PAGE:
The Vegetable Garden

    Pepper

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      Pepper
      Care
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      Pepper is a tender, warm-season vegetable. Pepper plants require somewhat higher temperatures, grow more slowly and are smaller than most tomato plants. Brightly colored, sweet bell pepper varieties have recently burst onto the scene. A vast range of other garden peppers (pimiento, tabasco, cayenne, chili and paprika) may be grown for food, spices or as ornamentals.

      The sweet varieties of peppers, especially the bells, traditionally have been by far the most popular in the United States. They are eaten green or ripe and are used for salads, stuffing, soup, stews, relishes and pickling. New developments in color and form have done nothing to dull the popularity of sweet peppers. Hot pepper varieties have also enjoyed a rebirth of popularity recently, mainly due to various ethnic cuisines that use their unique flavors and heat creatively.

      Varieties

      Hybrid Bell

      • Bell Boy (70 days to harvest; goes green to red)
      • Lady Bell (72 days; goes green to red)
      • Purple Belle (70 days; immature purple, black to red)
      • Chocolate Bell (75 days; green to chocolate brown)

      Sweet Frying or Salad Type

      • Gypsy (65 days to harvest; pale yellow to orange to red)
      • Sweet Banana (70 days; pale yellow to orange to red)

      Hot Peppers

      • Cayenne, large thick (70 days to harvest)
      • Cayenne, long, slim (73 days)
      • Jalapeno (70 days)
      • Red Chili (84 days)

      When To Plant

      Peppers are best started from seeds indoors in late winter and then transplanted into the garden after the soil and air have warmed in the spring. The plants cannot tolerate frost and do not grow well in cold, wet soil. When night temperatures are below 50° to 55°F, the plants grow slowly, the leaves may turn yellow and the flowers drop off. Raised beds, black plastic mulch and floating row covers may be used to advantage with peppers to warm and drain the soil and enhance the microenvironment of the young pepper plants in spring, when cool weather may persist.

      Spacing & Depth

      Set transplants 18 to 24 inches apart in the row, or 14 to 18 inches apart in all directions in beds. A dozen plants, including one or two salad and hot types, may provide enough peppers for most families; but with so many colors, flavors and types available, more may be necessary for truly devoted pepper lovers or for devotees of ethnic cuisines.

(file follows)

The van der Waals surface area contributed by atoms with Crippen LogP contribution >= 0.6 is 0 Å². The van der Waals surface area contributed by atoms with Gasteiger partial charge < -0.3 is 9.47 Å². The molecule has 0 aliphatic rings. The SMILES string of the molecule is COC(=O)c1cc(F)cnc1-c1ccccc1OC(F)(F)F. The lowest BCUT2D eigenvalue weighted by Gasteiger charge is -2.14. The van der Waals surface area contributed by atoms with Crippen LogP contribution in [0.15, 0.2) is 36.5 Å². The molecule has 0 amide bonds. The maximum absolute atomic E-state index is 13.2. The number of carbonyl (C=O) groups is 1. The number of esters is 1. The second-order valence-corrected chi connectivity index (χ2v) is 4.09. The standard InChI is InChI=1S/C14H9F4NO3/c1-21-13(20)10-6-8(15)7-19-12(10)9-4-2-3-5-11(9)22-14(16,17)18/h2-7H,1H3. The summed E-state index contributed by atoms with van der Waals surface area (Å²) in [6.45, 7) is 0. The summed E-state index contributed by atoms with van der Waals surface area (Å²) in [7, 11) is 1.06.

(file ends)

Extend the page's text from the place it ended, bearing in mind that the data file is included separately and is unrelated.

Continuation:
Care

      Peppers thrive in a well-drained, fertile soil that is well supplied with moisture. Use a starter fertilizer when transplanting. Apply supplemental fertilizer (side-dressing) after the first flush of peppers is set. Because a uniform moisture supply is essential with peppers, especially during the harvest season, irrigate during dry periods. Hot, dry winds and dry soil may prevent fruit set or cause abortion of small immature fruits.

      Harvesting

      Fruits may be harvested at any size desired. Green bell varieties, however, are usually picked when they are fully grown and mature—3 to 4 inches long, firm and green. When the fruits are mature, they break easily from the plant. Less damage is done to the plants, however, if the fruits are cut rather than pulled off. The new, colored bell pepper fruits may be left on the plant to develop full flavor and ripen fully to red, yellow, orange or brown; or they may be harvested green and immature. Some (including "white," light yellow, lilac and purple) are colors that develop in the immature fruit and that should be harvested before actually ripening, when they turn red.

      Hot peppers are usually harvested at the red-ripe stage; but "green chiles," the immature fruits, are also required for some recipes. Some dishes may actually call for a specific variety of chile to be authentic. Hot pepper flavor varies more from variety to variety than was previously appreciated.

      To dry chiles, individual fruits can be picked and strung in a "ristras" or entire plants can be pulled in the fall before frost and hung in an outbuilding or basement to dry. Always exercise caution when handling hot varieties, because shin, noses and eyes may become painfully irritated. Plastic or rubber gloves may be helpful when picking or handling hot peppers.

      Common Problems

      People who use tobacco should wash their hands with soap and water before handling pepper plants to prevent spread of tobacco mosaic disease. Grow resistant varieties if possible.

      Watch for accumulation of aphids on the underside of the leaves, especially near growing branch tips. When a large aphid population is present, sticky "honeydew" appears on the lower leaves and fruit. If this situation occurs, apply a suggested insecticide. Bacterial diseases may be transported on purchased transplants, so look over potential purchases carefully for any leaf spotting or stem cankers.